One of the big areas that will deteriorate is the fiberglass. Newer sailboats like those made by Glastron have a composite core situated conveniently between two fiberglass skins.
The problem that many boat owners encounter actually stems from the core inside the fiberglass.
You may notice that parts of your deck or seats begin to feel a bit spongy. This is a sign that delamination or rot is settling in.
Centerboards and keels are also areas prone to significant damage over time. They are subject to the boat’s heavy load, and the parts that support them are primarily underwater. These fittings can last for a while, but it will depend on many factors.
Even the type of water you sail in can make a difference in the lifespan of your centerboard.
Related Article: 4 Most-Common Problems with Key West Boats
Do Catamarans Last Longer than Monohull Boats?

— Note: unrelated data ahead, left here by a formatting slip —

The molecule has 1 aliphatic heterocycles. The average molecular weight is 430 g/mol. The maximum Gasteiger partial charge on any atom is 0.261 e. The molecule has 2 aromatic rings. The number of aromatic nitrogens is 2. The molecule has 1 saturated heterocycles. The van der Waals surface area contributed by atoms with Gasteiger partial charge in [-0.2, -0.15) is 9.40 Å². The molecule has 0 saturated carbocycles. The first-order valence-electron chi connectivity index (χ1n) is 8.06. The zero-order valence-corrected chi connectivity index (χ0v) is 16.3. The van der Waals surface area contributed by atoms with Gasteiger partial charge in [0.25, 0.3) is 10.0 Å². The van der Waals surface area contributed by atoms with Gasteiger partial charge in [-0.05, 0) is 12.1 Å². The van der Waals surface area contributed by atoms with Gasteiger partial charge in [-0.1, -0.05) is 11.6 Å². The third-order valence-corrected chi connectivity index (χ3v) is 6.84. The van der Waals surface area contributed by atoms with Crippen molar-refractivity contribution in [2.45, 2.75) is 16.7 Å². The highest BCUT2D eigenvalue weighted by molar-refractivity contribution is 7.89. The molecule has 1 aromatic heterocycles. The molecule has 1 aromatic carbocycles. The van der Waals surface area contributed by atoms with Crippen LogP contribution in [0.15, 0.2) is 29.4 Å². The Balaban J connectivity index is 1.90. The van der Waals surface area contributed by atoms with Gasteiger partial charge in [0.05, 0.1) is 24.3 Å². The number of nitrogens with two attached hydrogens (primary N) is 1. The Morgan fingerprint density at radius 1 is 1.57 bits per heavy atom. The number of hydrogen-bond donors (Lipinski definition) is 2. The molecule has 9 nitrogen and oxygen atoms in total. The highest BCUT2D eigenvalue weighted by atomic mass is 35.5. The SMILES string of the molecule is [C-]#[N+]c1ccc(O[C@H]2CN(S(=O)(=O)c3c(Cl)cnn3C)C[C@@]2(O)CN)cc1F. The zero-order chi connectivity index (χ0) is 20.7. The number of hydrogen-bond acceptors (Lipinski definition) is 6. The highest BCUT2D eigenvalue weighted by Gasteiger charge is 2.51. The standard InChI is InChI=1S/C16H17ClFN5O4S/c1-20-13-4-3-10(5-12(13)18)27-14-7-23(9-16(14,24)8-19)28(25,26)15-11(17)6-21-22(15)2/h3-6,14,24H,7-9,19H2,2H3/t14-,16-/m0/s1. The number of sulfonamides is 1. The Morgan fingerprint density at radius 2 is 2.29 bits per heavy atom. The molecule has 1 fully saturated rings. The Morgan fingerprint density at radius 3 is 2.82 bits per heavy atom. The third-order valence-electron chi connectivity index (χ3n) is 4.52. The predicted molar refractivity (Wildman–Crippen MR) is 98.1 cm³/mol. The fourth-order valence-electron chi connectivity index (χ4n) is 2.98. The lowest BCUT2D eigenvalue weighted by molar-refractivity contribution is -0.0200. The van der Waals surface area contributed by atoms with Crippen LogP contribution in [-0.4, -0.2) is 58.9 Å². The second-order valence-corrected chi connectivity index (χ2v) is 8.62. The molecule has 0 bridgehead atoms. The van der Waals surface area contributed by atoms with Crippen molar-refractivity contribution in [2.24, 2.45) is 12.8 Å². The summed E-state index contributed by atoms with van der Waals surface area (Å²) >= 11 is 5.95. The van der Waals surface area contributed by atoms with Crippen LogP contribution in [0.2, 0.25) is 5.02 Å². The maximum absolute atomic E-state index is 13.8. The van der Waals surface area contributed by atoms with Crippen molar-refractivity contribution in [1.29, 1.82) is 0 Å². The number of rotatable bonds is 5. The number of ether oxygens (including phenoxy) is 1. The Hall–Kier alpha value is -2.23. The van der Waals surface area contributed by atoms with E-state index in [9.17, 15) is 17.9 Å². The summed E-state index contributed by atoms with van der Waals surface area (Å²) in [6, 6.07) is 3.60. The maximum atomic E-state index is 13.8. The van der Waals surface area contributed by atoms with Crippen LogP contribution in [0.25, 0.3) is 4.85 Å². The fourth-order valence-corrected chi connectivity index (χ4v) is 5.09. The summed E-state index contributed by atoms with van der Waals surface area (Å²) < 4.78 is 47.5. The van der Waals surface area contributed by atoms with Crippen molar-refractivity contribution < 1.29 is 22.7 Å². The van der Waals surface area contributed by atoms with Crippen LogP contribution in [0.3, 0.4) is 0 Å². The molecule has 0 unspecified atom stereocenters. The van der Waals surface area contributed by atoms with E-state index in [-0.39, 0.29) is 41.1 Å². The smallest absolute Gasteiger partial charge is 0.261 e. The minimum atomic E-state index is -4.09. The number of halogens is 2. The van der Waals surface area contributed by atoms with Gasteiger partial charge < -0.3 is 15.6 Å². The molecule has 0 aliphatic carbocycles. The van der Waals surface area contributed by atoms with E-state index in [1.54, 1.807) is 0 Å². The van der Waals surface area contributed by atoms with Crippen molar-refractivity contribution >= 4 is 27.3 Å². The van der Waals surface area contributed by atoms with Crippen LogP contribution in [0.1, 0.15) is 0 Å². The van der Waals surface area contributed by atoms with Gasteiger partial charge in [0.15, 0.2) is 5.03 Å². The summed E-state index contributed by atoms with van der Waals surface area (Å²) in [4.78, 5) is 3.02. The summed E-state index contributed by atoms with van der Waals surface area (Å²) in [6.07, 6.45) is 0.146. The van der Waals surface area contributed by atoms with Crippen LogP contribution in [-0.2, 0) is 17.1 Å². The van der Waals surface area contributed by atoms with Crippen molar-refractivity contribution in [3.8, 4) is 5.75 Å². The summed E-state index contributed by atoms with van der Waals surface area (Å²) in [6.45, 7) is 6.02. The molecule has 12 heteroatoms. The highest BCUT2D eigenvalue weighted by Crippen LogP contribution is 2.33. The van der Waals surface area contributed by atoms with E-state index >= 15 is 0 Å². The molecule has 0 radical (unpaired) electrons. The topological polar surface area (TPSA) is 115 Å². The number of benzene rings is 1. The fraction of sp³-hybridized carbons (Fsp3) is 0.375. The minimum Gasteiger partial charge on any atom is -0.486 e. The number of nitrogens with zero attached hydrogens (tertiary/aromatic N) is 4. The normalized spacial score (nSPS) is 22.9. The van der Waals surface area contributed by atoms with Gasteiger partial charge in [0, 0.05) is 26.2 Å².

There has always been considerable debate over whether catamarans are better than monohull boats. Both models have their advantages, but which one is going to last longer? According to some experts, you should choose the catamaran if you are interested in a boat that will last for the long haul.
First and foremost, catamarans are different than monohulls because they have two hulls. They also typically carry two engines and a generator, even though they can run off of just one motor at a time. A monohull is dead in the water with an engine failure, but a catamaran can keep on cruising.
Catamarans are also considered to be more stable in the water than their monohull counterparts. Because their natural tendency leans more toward stability, there is less wear and tear on the boat over time. They also do not have the same deep keel underneath that can crack or become damaged over time.
Which Types of Sailboats Last the Longest?
When you purchase your sailboat, you have several different construction options. Understanding which one will last the longest is an integral part of making such a substantial investment in your boat. Fiberglass and wood are two of the most common building materials, so you should understand which one will hold up the longest.
See our article on How Long Boats Last for more information on this topic!